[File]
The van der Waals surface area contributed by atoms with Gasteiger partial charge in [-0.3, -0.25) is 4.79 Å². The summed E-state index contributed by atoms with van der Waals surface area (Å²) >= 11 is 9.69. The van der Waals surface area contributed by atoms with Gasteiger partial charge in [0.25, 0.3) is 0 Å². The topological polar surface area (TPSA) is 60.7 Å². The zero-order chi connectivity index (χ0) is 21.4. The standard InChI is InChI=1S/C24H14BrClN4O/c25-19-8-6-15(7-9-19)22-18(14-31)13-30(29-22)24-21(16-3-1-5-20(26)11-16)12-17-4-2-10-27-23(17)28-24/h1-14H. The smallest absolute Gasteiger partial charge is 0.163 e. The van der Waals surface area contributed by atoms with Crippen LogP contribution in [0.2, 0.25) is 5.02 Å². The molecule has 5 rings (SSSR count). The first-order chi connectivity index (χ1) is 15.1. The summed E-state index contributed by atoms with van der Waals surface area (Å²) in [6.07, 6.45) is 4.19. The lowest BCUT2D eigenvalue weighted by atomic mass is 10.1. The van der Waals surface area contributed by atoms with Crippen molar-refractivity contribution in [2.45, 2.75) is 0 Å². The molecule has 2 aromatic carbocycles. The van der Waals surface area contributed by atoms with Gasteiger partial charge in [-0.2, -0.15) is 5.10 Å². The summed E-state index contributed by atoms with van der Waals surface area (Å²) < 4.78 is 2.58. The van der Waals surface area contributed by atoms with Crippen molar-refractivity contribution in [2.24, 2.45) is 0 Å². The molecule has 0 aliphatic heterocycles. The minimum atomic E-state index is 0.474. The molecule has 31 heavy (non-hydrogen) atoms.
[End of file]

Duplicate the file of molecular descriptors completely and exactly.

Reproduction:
The van der Waals surface area contributed by atoms with Gasteiger partial charge in [-0.3, -0.25) is 4.79 Å². The summed E-state index contributed by atoms with van der Waals surface area (Å²) >= 11 is 9.69. The van der Waals surface area contributed by atoms with Gasteiger partial charge in [0.25, 0.3) is 0 Å². The topological polar surface area (TPSA) is 60.7 Å². The zero-order chi connectivity index (χ0) is 21.4. The standard InChI is InChI=1S/C24H14BrClN4O/c25-19-8-6-15(7-9-19)22-18(14-31)13-30(29-22)24-21(16-3-1-5-20(26)11-16)12-17-4-2-10-27-23(17)28-24/h1-14H. The smallest absolute Gasteiger partial charge is 0.163 e. The van der Waals surface area contributed by atoms with Crippen LogP contribution in [0.2, 0.25) is 5.02 Å². The molecule has 5 rings (SSSR count). The first-order chi connectivity index (χ1) is 15.1. The summed E-state index contributed by atoms with van der Waals surface area (Å²) in [6.07, 6.45) is 4.19. The lowest BCUT2D eigenvalue weighted by atomic mass is 10.1. The van der Waals surface area contributed by atoms with Crippen molar-refractivity contribution in [2.45, 2.75) is 0 Å². The molecule has 2 aromatic carbocycles. The van der Waals surface area contributed by atoms with Gasteiger partial charge in [-0.2, -0.15) is 5.10 Å². The summed E-state index contributed by atoms with van der Waals surface area (Å²) < 4.78 is 2.58. The van der Waals surface area contributed by atoms with Crippen molar-refractivity contribution in [2.24, 2.45) is 0 Å². The molecule has 0 aliphatic heterocycles. The minimum atomic E-state index is 0.474. The molecule has 31 heavy (non-hydrogen) atoms.